What is a microphone and how do I use it the right way?
A microphone is used to record sound events. It converts “real” sound events into electrical impulses. Here the main focus is on the membrane, which you can find in every microphone. The membrane receives vibrations and is so set in motion. The resulting change in capacity corresponds to the microphone signal (condenser microphone). There are many different membrane types and microphone types to which we will come later.
The output rating of every microphone is relatively low. That’s because a microphone optimally is connected to a preamplifier in order to amplify the signal. You can find preamplifiers in mixers, audio interfaces and also as separate devices. Before choosing a microphone (and a preamplifier) there are many things to keep in mind.
- What do you want to record?
- What’s the loudness of your source?
- Is your room acoustically well treated?
In order to find a microphone with ideal sonic properties you first have to answer these questions. As already mentioned you also have to think about the preamplifier. If you want to use a condenser microphone you need a preamp with phantom power, because condenser microphone have a much higher output rating than (for example) dynamic microphones, which don’t need any separate power.
Microphone polar pattern
Every microphone has a certain polar pattern, a range where the microphone is more sensitive to any signal. There are microphones with a fixed pattern and there are also microphones with multiple patterns.
You can find this pattern on almost every condenser microphones with one and fixed pattern. Cardioid microphones are sensitive on the front of the microphone. It’s the best solution for bad sounding rooms, since it suppresses diffuse sound on the back side of the microphone.
On this pattern the sound is recorded equally from all sides, therefore the membrane is sensitive on both the front and the back. With a specific circuit even laterally entering sound is recorded, which makes the capsule sensitive all around. This pattern is widely used for background vocal recordings or choirs by positioning all vocalists around the microphone.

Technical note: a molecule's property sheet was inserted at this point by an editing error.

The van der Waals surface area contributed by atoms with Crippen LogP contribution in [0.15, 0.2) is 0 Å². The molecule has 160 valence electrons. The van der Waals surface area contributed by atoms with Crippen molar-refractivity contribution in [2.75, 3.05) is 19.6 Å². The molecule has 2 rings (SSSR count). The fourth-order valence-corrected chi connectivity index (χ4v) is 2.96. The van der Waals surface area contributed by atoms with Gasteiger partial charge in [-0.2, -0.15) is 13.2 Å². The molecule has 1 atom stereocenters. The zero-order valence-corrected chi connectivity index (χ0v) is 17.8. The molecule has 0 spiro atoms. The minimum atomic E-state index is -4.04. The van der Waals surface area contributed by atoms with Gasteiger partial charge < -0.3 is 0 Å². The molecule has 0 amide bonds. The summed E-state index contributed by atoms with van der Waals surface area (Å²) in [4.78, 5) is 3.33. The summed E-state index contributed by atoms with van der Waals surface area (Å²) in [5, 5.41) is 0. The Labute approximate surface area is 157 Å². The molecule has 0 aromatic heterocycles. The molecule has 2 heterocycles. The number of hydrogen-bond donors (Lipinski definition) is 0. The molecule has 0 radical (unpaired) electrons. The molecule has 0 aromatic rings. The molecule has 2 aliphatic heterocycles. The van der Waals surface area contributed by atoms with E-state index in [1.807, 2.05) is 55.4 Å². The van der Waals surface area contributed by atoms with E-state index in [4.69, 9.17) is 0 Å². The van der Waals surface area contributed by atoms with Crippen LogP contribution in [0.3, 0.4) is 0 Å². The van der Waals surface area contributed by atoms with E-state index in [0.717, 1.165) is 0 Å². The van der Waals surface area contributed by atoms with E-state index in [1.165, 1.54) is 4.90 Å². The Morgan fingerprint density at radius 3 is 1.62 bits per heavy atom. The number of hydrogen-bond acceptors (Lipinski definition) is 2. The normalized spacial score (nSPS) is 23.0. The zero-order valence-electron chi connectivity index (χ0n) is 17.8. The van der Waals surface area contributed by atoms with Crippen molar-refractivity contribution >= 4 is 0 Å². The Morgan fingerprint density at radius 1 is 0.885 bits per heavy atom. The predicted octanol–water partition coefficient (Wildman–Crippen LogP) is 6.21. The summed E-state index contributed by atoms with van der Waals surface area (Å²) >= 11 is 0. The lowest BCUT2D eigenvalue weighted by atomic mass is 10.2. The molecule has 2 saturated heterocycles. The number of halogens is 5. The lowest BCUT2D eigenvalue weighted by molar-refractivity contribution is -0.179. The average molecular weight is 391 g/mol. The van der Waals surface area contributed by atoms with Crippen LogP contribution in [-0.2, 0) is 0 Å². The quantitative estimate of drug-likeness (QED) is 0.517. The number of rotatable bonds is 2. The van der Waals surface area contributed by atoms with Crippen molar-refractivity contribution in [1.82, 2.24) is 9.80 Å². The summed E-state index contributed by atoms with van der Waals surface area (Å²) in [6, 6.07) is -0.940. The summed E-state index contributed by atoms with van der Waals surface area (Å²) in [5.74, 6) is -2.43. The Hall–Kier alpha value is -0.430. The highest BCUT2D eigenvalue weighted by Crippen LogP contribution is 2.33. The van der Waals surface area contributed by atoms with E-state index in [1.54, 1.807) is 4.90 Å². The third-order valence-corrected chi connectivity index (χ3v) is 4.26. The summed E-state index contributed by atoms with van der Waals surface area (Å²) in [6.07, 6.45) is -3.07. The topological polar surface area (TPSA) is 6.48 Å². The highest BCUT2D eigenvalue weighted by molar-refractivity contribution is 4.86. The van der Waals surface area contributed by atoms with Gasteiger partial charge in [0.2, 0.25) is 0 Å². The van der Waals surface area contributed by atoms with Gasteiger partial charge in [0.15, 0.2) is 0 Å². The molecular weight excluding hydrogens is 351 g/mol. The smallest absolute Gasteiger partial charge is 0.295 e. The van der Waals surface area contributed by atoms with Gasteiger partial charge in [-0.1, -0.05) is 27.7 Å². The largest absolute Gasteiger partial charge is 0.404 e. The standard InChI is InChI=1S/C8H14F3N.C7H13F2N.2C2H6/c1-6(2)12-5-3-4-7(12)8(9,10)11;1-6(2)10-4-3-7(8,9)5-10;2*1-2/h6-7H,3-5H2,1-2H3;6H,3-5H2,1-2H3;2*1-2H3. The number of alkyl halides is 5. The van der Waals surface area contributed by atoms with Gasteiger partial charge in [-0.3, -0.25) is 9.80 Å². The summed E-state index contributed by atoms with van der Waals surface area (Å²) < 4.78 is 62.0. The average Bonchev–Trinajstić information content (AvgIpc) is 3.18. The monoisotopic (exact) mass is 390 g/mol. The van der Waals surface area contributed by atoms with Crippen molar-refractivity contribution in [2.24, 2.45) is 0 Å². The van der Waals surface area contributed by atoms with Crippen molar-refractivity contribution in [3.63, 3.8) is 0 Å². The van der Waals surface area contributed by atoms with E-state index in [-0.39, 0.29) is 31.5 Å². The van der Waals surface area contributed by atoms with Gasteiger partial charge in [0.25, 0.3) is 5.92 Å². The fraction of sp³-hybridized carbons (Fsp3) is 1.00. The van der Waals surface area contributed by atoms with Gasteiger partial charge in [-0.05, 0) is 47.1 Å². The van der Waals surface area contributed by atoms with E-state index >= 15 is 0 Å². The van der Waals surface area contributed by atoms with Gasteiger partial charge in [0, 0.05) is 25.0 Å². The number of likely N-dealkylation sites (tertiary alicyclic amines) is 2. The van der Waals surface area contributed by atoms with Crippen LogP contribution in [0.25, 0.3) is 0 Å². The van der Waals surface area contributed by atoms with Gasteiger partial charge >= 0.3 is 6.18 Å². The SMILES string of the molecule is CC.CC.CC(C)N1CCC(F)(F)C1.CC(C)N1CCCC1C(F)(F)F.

With this pattern the microphone is sensitive on the back and the front, whereby the proximity effect (the nearer the source the louder the low-frequencies) is very strong. Low frequencies spread out spherically wherefore they reach both sides of the membrane and add up. This effect is welcome if (for example) vocals do sound thin or your source needs more fundament. If your room isn’t acoustically well treated this pattern will cause problems, because diffuse sound becomes audible due to the double-sided sensitivity. The figure-eight pattern is also often used for stereo-recordings (Mid-Side technique)
There are many different topologies and designs, and all of them boast specific properties, which are suitable for certain recording situations (or not). Here the most common designs:
A dynamic microphone works with a moving coil, which superficially viewed is a reversed speaker. In contrast to condenser microphones, dynamic microphones don’t need any supply voltage (phantom power) and on certain designs phantom power even causes damage.
Due to the construction, dynamic microphones have a lower output voltage and therefore need significantly more amplification. Moving coil microphones are much sturdier than condenser microphones, which is why they’re the preferred choice on stage. Sonically they’re inferior to the more accurate sounding condenser microphones.
Ribbon microphones do also convert with the help of electromagnetic induction, which is why they’re a subtype of dynamic microphones. The transducer consists of a thin aluminium foil and two magnets. The membrane moves inside a magnetic gap. Due to the lightness of the foil, ribbon microphones are significantly more accurate then moving coil capsules. However, the output voltage is considerably lower than with moving coil microphones.